UBS launches white paper on the New Global Context for the World Economic Forum Annual Meeting 2015 in Davos
Publication recommends solutions to challenges presented by US energy independence, technological advancement, financial policy shifts, and the environmental credit crunch.
Zurich/Basel, 21 January 2015 – UBS today launches a white paper titled, The New Global Context: Could economic transformations threaten stability? for the World Economic Forum Annual Meeting 2015 in Davos, Switzerland. The paper includes a foreword by Axel Weber, Chairman of the Board of Directors and Sergio P. Ermotti, Group Chief Executive Officer.
The white paper draws on analysis from across UBS to tackle the central theme of the Annual Meeting – The New Global Context faced by the world economy this year and beyond. It examines four key pillars of development – US energy independence, technological innovation, the exit from loose monetary policy, and the environmental credit crunch. It also recommends solutions to related challenges for the global economy, including geopolitical tensions, financial vulnerabilities, and poverty.
The publication leveraged the expertise from the entire UBS Group and was co-authored by five UBS Opinion Leaders from UBS Global Asset Management, UBS Investment Bank, and UBS Wealth Management's Chief Investment Office.
Axel Weber, Chairman of the Board of Directors says: "As we convene at the World Economic Forum's Annual Meeting in Davos to discuss The New Global Context, the potential for elevated geopolitical and societal volatility show that urgent action is required, particularly with respect to addressing local and global inequalities, and building a strong policy framework for global security that encompasses the geopolitical, financial, physical, and digital spheres. In each of these domains, a greater level inter- and intra-governmental cooperation will be required than has been in evidence in recent years."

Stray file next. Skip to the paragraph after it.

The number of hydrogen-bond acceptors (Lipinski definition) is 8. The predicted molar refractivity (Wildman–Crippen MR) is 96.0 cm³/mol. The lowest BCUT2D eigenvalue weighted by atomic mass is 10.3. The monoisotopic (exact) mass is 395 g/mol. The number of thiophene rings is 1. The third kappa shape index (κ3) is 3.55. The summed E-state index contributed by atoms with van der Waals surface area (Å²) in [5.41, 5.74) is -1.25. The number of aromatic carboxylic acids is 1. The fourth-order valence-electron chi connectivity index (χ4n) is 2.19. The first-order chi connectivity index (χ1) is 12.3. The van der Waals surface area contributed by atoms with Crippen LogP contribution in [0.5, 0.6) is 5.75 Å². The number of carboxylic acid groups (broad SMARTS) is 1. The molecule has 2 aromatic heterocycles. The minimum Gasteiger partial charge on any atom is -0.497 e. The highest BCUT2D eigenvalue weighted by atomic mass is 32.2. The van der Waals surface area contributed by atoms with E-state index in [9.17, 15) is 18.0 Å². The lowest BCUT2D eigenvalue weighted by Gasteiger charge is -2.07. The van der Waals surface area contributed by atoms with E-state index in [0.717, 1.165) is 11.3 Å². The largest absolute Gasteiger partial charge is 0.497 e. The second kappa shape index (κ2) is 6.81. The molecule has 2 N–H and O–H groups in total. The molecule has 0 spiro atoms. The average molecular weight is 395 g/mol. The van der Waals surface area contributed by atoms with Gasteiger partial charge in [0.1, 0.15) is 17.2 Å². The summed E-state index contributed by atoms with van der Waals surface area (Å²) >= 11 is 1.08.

Sergio Ermotti, Group Chief Executive Officer says: "The world is undergoing major transformations. In just two examples, technological development is changing our everyday personal and business lives, and the emergence of the US as a major energy provider is changing the global calculus, shifting the balance of power toward oil consumers and away from suppliers. Both should be seen as positives. But without better global integration and cooperation they could each prove to be a force for ill, rather than good."
The four main discussion points in the white paper are:
Energy. The US shale boom has lowered energy costs and alleviated the threat of supply disruptions, but it has also cut the flow of US dollars to emerging markets and fueled geopolitical change.
Technology. Technological advancement typically increases overall productivity and wealth but can polarize workforces and open up cybersecurity concerns.
Financial policy. Normalizing US monetary policy could prove disruptive for emerging markets. Careful macro-prudential measures are needed to ensure stable shifts in the monetary cycle.
The environment. Global economic and environmental objectives continue to be misaligned. Environmental credit crunches may multiply, with considerable social and political consequences.
The authors of the white paper articles are:
At UBS Global Asset Management: Andreas Koester, Head of Asset Allocation & Currency.
At UBS Investment Bank: Stephane Deo, Global Head of Macro Strategy & Asset Allocation; Larry Hatheway, Chief Economist.
At UBS Wealth Management: Mark Haefele, Global Chief Investment Officer; Simon Smiles, Chief Investment Officer for Ultra High Net Worth.
UBS's white paper on The New Global Context is available in PDF format at ubs.com/followubs and in an iPad version on the UBS Newsstand app. For more information or to request interviews with white paper authors, please contact UBS media relations using the numbers below.
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